Scientists Find Way to Measure Mechanical Quantum Systems Without Breaking It Down

The researchers managed to extract what's known as the “parity measure” of the mechanical quantum system, a key to a variety of quantum technologies.

Scientists Find Way to Measure Mechanical Quantum Systems Without Breaking It Down

Photo Credit: Nature / von Lüpke et al

The scientists used a thin strip of high-quality sapphire, just under half a millimetre thick

Highlights
  • This device is known as an acoustic resonator
  • Parity Measure is a key to a variety of quantum technologies
  • This is an important step in the direction of making quantum computers

Quantum non-demolition measurements refer to observing certain quantum states without destroying them. It's a difficult process. Having a functioning quantum computer that does not break down while calculations are made can go a long way in addressing the problems. So, scientists have discovered a new technique for recording quantum non-demolition measurements. This technique involves mechanical quantum systems – objects relatively large in quantum computing terms but otherwise exceedingly tiny.

The scientists used a thin strip of high-quality sapphire, just under half a millimetre thick. They also took help of a thin piezoelectric transducer to excite acoustic waves, moving energy units such as photons which can, in theory, be put through quantum computing processes. Technically, this device is known as an acoustic resonator. For the second part of the setup, the acoustic resonator was coupled with a superconducting qubit – basic quantum computer building blocks that can simultaneously hold both values 1 and 0.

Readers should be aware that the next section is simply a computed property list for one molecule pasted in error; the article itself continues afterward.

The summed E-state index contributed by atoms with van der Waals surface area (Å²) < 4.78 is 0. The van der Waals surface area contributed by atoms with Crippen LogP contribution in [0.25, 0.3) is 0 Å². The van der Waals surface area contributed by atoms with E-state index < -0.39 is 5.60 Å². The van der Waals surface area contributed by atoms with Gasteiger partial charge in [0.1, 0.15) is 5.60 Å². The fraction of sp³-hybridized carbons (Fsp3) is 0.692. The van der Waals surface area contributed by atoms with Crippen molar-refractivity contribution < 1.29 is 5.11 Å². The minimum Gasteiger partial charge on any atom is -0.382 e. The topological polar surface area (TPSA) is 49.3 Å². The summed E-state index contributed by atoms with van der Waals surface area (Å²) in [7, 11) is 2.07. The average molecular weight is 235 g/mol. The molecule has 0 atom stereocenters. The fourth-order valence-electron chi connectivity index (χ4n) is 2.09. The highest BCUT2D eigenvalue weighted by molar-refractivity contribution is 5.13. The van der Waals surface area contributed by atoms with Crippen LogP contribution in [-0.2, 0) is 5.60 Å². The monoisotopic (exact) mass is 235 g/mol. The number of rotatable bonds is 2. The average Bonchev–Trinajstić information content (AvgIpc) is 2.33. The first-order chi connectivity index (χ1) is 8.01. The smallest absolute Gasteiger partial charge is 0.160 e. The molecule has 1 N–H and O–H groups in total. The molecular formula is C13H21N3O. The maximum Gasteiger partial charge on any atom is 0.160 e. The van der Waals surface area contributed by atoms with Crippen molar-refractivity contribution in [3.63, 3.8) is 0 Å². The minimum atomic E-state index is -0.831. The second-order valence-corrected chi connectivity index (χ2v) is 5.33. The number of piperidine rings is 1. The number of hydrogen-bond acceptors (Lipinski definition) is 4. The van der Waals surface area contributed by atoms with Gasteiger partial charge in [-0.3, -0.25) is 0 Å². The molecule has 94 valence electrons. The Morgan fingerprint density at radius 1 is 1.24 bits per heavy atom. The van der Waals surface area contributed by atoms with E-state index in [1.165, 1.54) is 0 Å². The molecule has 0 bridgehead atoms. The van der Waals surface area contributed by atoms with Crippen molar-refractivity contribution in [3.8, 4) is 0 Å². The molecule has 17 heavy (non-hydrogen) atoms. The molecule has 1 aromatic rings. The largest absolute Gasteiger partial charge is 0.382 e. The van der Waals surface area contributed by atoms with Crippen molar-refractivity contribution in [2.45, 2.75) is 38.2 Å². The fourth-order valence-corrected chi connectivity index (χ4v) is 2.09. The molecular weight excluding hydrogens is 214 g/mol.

Putting together this system was not an easy task for the scientists. But the results have been equally rewarding. "Our results open the door for performing even more complex quantum algorithms using mechanical systems, such as quantum error correction and multimode operations," the researchers wrote in their paper published in Nature Physics.

In further experiments, the researchers managed to extract what's known as the “parity measure” of the mechanical quantum system. It's key to a variety of quantum technologies, particularly to correct errors in systems. If this parity measure is making errors regularly, no computer can operate properly.

“Here we demonstrate the direct measurements of phonon number distribution and parity of non-classical mechanical states. We do this by operating our system in the strong dispersive regime, where a superconducting qubit can be used to spectroscopically resolve the phonon Fock states,” read the paper.

Scientists have stated that this is an important step in the direction of making the quantum computers of the future. However, plenty of more work needs to be done.

 


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